Coral starving and survival

Jeremy Woodley woodley at
Mon Mar 25 12:35:00 EST 2002

Mike: the work you propose on the stratigraphy of Caribbean hurricane
berms could indeed be informative about the recent history of climate and
hurricanes. When you mention the Hurricane Allen berms on Jamaica, you
might be thinking of the one just west of the Discovery Bay Marine Lab. It
is c. 30m across, 1-2m high, and was built, not just by Allen, but by
centuries of major storms since sea-level stabilised. Allen only added a
new layer of rubble to the seaward slope. While you're at it, if you want
to find when local sea-level stabilized, there's some mangrove peat under
the sand in the back-reef lagoon in front of the Lab!

Of course, Acropora palmata is a major contributor to hurricane berms even
without the hypothesized mortality due to medieval bleaching. That is just
as well for the proposal, since A. palmata may not be particularly prone
to bleach. Ian Sandeman has been investigating the physiology of this.
However, mortality in other corals might provide more ammunition to help
storm waves bring palmata down. Dave Liddell and colleagues reported that
other species made up about 40% of the material contributed to the berm by

Jeremy Woodley

13 South St. West,                      Tel: (905) 627-0393
Dundas,                                 Fax: (905) 627-3966
ON L9H 4C3,                             woodley at
Canada.                                 or jdwoodley at

Centre for Marine Sciences, University of the West Indies (Mona),
Kingston 7, Jamaica.

On Sat, 23 Mar 2002, Mike Risk wrote:

> Hello, and thanks for some interesting postings.
> Without getting into the validity, or lack thereof, of the starvation
> hypothesis: I think you have touched on a key point in mentioning the
> Medieval Warm. The problem is, the data do not exist. They should be
> as indeed should those from the Little ice Age.
> Acropora arose in the Miocene, and quickly spread to become the
> "weed" coral of Late Cenozoic and Modern reefs. It is abundant in fossil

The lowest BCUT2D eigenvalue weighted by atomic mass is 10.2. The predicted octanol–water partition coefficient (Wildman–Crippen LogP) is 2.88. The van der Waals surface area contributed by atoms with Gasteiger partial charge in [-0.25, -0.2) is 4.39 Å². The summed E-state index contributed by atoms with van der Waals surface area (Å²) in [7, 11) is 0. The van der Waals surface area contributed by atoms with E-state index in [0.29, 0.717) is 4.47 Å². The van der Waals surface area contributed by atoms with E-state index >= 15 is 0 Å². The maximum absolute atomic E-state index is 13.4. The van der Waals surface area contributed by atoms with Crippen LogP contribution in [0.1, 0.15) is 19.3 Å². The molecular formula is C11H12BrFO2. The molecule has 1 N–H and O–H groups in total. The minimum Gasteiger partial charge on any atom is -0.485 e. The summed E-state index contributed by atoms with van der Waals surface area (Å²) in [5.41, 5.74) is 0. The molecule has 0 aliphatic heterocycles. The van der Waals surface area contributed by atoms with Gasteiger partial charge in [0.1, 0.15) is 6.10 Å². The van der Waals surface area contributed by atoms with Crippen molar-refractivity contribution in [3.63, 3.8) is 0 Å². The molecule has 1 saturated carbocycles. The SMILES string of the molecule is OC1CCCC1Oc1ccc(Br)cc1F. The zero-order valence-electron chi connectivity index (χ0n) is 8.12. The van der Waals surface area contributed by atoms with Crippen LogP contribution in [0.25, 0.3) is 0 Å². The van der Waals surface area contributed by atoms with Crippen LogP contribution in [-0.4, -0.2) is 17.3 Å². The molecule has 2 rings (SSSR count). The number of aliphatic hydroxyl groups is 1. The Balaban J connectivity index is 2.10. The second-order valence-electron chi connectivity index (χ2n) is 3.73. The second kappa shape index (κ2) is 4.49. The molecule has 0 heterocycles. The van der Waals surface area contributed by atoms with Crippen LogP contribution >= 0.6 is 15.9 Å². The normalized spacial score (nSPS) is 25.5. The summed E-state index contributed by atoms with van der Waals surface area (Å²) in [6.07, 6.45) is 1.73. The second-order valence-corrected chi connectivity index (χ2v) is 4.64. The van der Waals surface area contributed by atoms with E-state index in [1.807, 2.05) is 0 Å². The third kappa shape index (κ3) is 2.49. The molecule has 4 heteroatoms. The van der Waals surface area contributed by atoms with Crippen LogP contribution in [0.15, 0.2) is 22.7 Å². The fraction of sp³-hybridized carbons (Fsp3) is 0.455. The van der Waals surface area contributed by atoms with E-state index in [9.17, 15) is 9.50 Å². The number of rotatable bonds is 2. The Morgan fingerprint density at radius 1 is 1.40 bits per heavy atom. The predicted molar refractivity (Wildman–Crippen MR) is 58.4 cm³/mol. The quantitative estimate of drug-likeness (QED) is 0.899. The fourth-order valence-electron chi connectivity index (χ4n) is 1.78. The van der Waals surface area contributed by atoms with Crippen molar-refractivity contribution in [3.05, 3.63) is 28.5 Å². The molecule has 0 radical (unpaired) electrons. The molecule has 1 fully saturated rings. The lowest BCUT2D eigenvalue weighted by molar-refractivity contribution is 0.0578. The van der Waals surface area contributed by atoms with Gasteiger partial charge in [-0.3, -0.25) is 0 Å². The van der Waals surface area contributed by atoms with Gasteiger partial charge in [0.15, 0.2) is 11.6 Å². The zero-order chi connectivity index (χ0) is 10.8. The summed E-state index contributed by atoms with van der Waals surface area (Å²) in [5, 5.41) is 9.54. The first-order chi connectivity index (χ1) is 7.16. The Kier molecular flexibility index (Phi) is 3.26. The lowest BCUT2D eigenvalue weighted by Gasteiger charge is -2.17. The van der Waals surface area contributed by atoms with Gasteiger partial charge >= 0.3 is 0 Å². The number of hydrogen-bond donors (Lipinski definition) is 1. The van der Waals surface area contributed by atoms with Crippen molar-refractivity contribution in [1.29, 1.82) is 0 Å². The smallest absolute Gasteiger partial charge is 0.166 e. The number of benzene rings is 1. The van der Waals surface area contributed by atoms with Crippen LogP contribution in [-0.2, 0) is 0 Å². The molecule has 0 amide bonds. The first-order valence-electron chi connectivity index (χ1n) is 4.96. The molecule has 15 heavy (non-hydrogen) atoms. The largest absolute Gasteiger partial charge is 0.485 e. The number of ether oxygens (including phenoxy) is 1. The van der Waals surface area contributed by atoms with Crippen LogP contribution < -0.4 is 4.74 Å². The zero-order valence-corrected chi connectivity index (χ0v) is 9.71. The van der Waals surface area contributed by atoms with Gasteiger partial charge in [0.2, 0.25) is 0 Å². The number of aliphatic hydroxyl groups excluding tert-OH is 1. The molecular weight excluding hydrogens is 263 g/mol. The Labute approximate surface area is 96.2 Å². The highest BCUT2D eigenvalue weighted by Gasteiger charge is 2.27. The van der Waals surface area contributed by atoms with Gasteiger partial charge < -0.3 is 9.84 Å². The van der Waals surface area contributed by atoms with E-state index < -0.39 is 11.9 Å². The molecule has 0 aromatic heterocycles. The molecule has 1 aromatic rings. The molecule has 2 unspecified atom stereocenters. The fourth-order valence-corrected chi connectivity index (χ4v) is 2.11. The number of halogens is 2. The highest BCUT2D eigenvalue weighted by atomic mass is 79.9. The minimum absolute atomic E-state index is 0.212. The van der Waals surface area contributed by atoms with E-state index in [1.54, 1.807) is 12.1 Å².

> deposits, virtually always as storm-derived rubble: storm berms, beach
> windrows and the like. These storm deposits can range in elevation from
> metres below where the coral grew to, in the case of the Hurricane Alan
> berms on Jamaica, several metres above present sea level. (This should
> give pause to some who base sea-level estimates on dated Acropora, but it
> doesn't seem to have. I once saw a TV interview with a group who were
> suggesting catastrophically rapid sea level rises at the beginning of the
> Holocene-when they held up the key Acropora sample, and the camera zoomed
> in, one could plainly see it was Cliona-bored on all surfaces, whereas the
> theory was based on it having been found in life position. Yes, a colossal
> scientific blunder-but it got them a paper in Science.)
> If the coral deaths we see now are due to elevated sea surface
> then Yes, you are correct, corals would have died like flies. This event
> would be recorded in storm berms of Acropora rubble, all over (say) the
> Caribbean, at approx. 1000 YBP. These deposits will have been overprinted
> subsequent storms, overgrown by vegetation, and removed by 5-star hotels,
> but enough should remain for dating purposes. Finding berms on one island
> would not be sufficient-one would have to prove the coexistence of
> contemporaneous deposits, basin-wide. Paleotemperatures from these corals
> would nail down SST values. The deposits may very well be there, it's just
> that no one's ever looked systematically.
> A study of this nature would seem to be a natural, given the present slant
> of
>  reefy thinking, but here's why no one's going to do it: Funding agencies
> these days do not fund hypothesis-testing, they fund more-of-the-same. To
> test this hypothesis, one would have to visit (say) a half-dozen different
> locations. At each location, extensive shoreline mapping would have to be
> done to describe the location and extent of storm deposits. From each of
> these, maybe a half-dozen samples would have to be dated. Hundreds of
> months of field work. Maybe a half-million $ for
> testing an hypothesis, with no guaranteed result. Never happen-but it
> should.
> BTW: I do not discount sea-level curves based on Acropora, but I take them
> with a grain of salt. I trust curves based on mangrove peats, Tridacna,
> microatolls.
> ~~~~~~~
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